the alpenglow
                                                                      going slow


                                                                                                spring sun—
                                                                                                a pallbearer stops
                                                                                                to tie his shoe


                                                                                                                                summer rain
                                                                                                                                      the mechanic pockets
                                                                                                                                the spare tire valve cap


the ferry shakes
into my spine—
the whale’s wake


                                tidepool anemones
                                now all closed . . .
                                a child’s wet fingers


                                                                tonight’s stars—
                                                                how long will it take
                                                                for my light to reach them?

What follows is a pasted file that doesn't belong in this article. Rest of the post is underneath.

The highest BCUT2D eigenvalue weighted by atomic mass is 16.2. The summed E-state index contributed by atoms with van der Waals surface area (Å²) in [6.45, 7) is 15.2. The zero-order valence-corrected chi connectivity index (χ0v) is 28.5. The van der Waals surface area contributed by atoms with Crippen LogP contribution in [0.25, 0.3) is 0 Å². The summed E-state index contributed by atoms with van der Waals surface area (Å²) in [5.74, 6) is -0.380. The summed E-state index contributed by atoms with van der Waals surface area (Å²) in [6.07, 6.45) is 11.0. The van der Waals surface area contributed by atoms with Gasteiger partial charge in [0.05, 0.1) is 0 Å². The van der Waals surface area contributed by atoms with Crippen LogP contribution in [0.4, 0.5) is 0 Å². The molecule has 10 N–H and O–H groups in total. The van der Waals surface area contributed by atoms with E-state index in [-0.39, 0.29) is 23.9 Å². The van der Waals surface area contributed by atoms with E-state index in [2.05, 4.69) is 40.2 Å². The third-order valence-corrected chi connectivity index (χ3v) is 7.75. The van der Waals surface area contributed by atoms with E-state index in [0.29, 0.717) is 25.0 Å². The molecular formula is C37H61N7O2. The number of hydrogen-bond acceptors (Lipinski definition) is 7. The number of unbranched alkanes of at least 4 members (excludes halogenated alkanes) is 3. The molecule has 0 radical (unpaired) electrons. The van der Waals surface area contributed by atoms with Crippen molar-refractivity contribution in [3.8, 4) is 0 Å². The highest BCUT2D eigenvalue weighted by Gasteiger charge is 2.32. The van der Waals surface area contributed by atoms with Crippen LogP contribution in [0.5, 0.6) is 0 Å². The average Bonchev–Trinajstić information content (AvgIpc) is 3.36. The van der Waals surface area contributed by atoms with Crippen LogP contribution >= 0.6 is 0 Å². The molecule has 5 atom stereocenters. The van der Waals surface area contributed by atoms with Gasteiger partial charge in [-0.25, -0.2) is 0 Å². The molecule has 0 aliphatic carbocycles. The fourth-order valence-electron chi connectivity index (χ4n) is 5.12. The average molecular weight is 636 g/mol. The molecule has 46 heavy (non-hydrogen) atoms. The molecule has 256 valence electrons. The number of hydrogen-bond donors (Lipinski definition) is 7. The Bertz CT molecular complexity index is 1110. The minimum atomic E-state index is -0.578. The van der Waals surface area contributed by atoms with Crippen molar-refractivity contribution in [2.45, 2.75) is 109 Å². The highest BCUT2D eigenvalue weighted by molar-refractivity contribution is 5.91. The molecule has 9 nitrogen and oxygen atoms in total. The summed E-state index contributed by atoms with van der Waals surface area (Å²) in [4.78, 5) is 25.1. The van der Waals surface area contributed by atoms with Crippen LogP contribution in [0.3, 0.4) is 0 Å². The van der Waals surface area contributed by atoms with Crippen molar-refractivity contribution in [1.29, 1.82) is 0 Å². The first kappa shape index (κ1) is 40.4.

unpaid bills—
                                                                                                Indian plum sprouts
                                                                                                from yellow to green


                                                                                                                                Valentine’s Day—
                                                                                                                                a letter today
                                                                                                                                for “Occupant”


wet beach stones
gathered in my palm—
a fading rainbow


                                white autumn—
                                the tide pool not a tide pool
                                till I step in it


                                                                winter chill—
                                                                the canal boat lowers
                                                                into the lock


                                                                                                winter funeral—
                                                                                                the weight